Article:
The Cougar Scare

Submitted by Johanna on Fri, 07/31/2009 - 23:07


The afternoon was peaceful and serene; birds were quietly chirping in the trees, and the air felt warm.  There were ten of us cousins there that summer; James and Ezra had gone to a camp as counselors.  All of us, save the four youngest, were having the time of our lives spending hours hiking in the woods, playing war, or building our Fort Ticonderoga.  This fort was our pride and joy, for we had dragged and carried hundreds of logs to make it perfect.

     Fort Ticonderoga sat on the top of a small cliff.  On the left side, there was a sheer drop-off.  To prevent anybody from going over the edge, we had erected a wall of logs and branches about a foot high.  The left side and part of the entrance was comprised of two fallen trees, about three feet or more in diameter.  For the rest of the entrance, we had made a wall of sorts, just tall enough for us to crouch down behind and “shoot” at each other with our ‘guns’.  Finally, on the far side of the fort, which was the easiest to defend, there was a steep inline.  This side would have actually been the easiest to attack, except for one thing.  The Ledge. 

     The ledge was one of the greatest assets of the fort.  If we put just one person there, with the proper fortifications we could hold the fort quite easily against enemy invaders.  Therefore, Isaac, Nat, and I decided to fortify it.  After lunch one afternoon, we headed to the fort, impatient to finish our work.

     Everything was going perfectly well; we had most of the wall built.  We were finally putting on the finishing touches, when Isaac, coming down to the ledge, said urgently, “There’s a mountain lion up there.  I saw its golden fur through the trees just now.”

     I, with my vivid, 12 year old imagination, started to panic.  “You saw a WHAT?” I whispered, trying not to attract unwanted attention from the cougar. 

     “A mountain lion.” he repeated.  “I think we should go check it out.  They always say there’s strength in numbers.”

     I almost stopped breathing.  “What?” I squeaked.  Nat, after a few seconds of incredulous silence finally joined the conversation.  “Are you sure it was a mountain lion?  A real one?”

     “Yes.” Isaac nodded, and added, “See for yourself.”  Cautiously, we crawled up to the fort and peeked over the edge of a rock.  Sure enough, there was a flash of gold, moving among the trees.

     Quickly ducking back down, we started down the slope, trying to get away as quickly as possible.  My heart was pounding, I was shaking, and my vivid imagination kept tricking me into hearing sounds behind us as we scrambled down.  I felt that any second now, that mountain lion would pounce, felling me with one blow.  It didn’t help that the boys were steadily moving ahead, and I could not keep up with them.  “Wait for me!” I whimpered.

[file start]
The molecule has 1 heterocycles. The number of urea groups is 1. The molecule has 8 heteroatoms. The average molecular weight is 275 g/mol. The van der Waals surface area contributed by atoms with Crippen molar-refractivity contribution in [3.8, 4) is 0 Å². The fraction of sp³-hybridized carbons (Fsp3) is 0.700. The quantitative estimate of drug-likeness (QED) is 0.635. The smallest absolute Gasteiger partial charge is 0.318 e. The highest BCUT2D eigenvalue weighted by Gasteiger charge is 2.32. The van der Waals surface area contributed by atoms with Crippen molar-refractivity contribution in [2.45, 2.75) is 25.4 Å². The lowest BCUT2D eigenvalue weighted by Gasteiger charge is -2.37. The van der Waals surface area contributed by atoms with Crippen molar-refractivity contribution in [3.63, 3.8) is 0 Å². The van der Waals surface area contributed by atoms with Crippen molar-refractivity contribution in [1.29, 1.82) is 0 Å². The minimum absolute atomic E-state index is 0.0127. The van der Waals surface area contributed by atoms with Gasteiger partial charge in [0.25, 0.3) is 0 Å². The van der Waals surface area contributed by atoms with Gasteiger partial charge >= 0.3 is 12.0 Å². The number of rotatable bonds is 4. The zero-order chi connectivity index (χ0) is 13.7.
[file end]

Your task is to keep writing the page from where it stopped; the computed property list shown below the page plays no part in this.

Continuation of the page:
Finally, they took pity on me and slowed down a little.  By that time, we had reached the bottom of the slope; my legs, which were not protected by long pants, were scratched and bleeding in some places.  We did not stop, however, and fear drove us on toward the cabin.  When we were near enough, we started calling for Uncle Tom.

     We finally found him, and gasped out our story.  When we had finished however, he looked at us with mingled pity and amusement, and said, “I think that what you saw was a large dog.  I saw some people down near the other cabins earlier today, and they had an enormous golden retriever with them.”

     Still, we could not and would not be convinced until Uncle Tom said, “After supper, we’ll go on an expedition to discover the true nature of this mountain lion.”  “Wouldn’t the mountain lion hurt us?”  I asked fearfully, but he was already gone.

     We told all the others, and naturally, they believed us because we were the oldest cousins there at the time.  After dinner, we all got ready for our expedition.  Though I wouldn’t have admitted it at the time, the stick I was carrying was not a walking stick, it was a ‘weapon’.  We proceeded, for the most part, cautiously.

     As we labored up a steep incline, everyone fell silent, as if a noise would send the lion our way.  Every step I took carried me farther and farther away from the cabin.  While we children nervously peered behind trees and bushes, my uncle went calmly along, almost jovially.

     Suddenly, someone shouted, “I found a track!”  Forgetting to be quiet, we all rushed toward the place, eager to find out what our eyes had really seen earlier that afternoon.  All eight of us crowded around anxiously until someone said, “Awww, it’s just a dog track.”

     “But it’s an enormous one.” declared my uncle.  “Probably about the size of that golden retriever.”  He looked at us and grinned.


     Needless to say, the younger children teased us for the rest of the cabin trip.  Someone would shout, “MOUNTAIN LION!” and Isaac, Nat, and I would look up, groan, and ignore them.  But the incident has all but been forgotten … until now.

Author's age when written


Johannah, don't move there is a cougar behind you!!!!!!! :) 



                                                               your concerned cousen,

                                                                                  :)  Rosie :)

Wisdom is knowing what to do next, skill is knowing how to do it, and virtue is doing it.
David Starr Jordan